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Help reduce unregulated chemical pollutants in area waters

Over the last decade the Minnesota Pollution Control Agency has found a variety of chemicals that are associated with familiar consumer goods including pharmaceuticals and personal care products, fire retardants and detergents in our state's lakes.

This graphic from the U.S. Geological Service illustrates the many ways these polluting chemicals enter our environment, including through surface and ground waters. Graphic by Al Granberg, courtesy Mille Lacs Lake Watershed Management Group

Our lakes and streams are threatened by chemicals used to make popular products

The Minnesota Pollution Control Agency monitors the presence of chemical pollutants in our lakes and rivers. Over the last decade they have found a variety of chemicals that are associated with familiar consumer goods including pharmaceuticals and personal care products, fire retardants and detergents. They’ve also found increasing amounts of the repellent N,N-diethyl-m-toluamide (DEET).

The pollution control agency’s January 2021 report detailed findings from a statewide study of 50 randomly selected lakes completed in 2017. Although Mille Lacs was not among the lakes tested, prior studies did include the Mille Lacs region, and those prior studies showed results consistent with the new findings.

Researchers looked for 163 chemicals, and they found 55, with at least one chemical detected in every lake tested. Among those found were several medicines and chemicals that are endocrine-active. These chemicals act like hormones and affect living creatures’ physiology, reproduction, and behavior, even when present in very small amounts.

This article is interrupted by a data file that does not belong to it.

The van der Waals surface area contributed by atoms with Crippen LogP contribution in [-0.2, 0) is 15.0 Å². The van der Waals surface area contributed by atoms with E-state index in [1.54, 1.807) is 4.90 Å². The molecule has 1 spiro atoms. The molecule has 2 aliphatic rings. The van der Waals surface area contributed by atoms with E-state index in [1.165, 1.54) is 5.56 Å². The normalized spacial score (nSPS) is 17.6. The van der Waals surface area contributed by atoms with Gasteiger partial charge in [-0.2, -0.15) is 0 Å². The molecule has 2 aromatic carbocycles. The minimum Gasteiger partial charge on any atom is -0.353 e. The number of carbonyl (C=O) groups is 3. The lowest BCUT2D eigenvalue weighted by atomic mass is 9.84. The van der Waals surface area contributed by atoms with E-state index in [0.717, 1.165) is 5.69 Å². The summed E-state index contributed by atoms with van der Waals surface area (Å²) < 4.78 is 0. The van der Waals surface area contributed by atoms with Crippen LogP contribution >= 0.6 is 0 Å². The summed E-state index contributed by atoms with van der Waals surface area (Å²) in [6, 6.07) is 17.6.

The most frequently detected and worrisome chemicals included:


  • Antidepressants

  • Antibiotics

  • Estradiol (a hormone)

  • Triclosan (a disinfectant);

  • Nonylphenols (chemicals used in making antioxidants, lubricating oil additives, detergents, and other consumer goods)

  • Octylphenols (chemicals used in rubber, pesticides, and paints)

The highest concentrations of these chemicals were found in discharges from sewage treatment facilities (including individual septic systems); pharmaceutical and other manufacturing facilities; and storm-water drainage. However, the chemicals were also found in locations far from industrial regions and population centers, which suggests they are transmitted through the air and in precipitation. Their ultimate source is in the production, use, and disposal of popular consumer products.
Your actions can help reduce the impact of chemical pollutants that are affecting animals all along the food chain, including humans:

  • Be aware that anything you use will eventually find its way into our lakes, rivers and drinking water.

  • Choose foods, personal care products, and detergents that don’t contain endocrine-active or other toxic ingredients. Use your power as a consumer to convince manufacturers to use only nontoxic ingredients.

  • Use insect repellents containing less than 30% DEET, an amount that is effective against mosquitoes and ticks. Always carefully follow directions. Consider natural alternatives. (Note that some essential oils are toxic to our animal friends.)

  • Never dispose of drugs in toilets or trash; take them to drop-box or take-back locations. Nearby locations include the city of Isle, sheriff offices in Mille Lacs and Crow Wing counties, Crosby Police Department and the Mille Lacs Band Government Center.

  • Dispose of all hazardous waste including petroleum products, pesticides, and paints at county collection sites or recycling centers.

Visit MilleLacsWatershed.org to learn more about preventing storm water runoff with its load of chemicals from entering our lakes and rivers.

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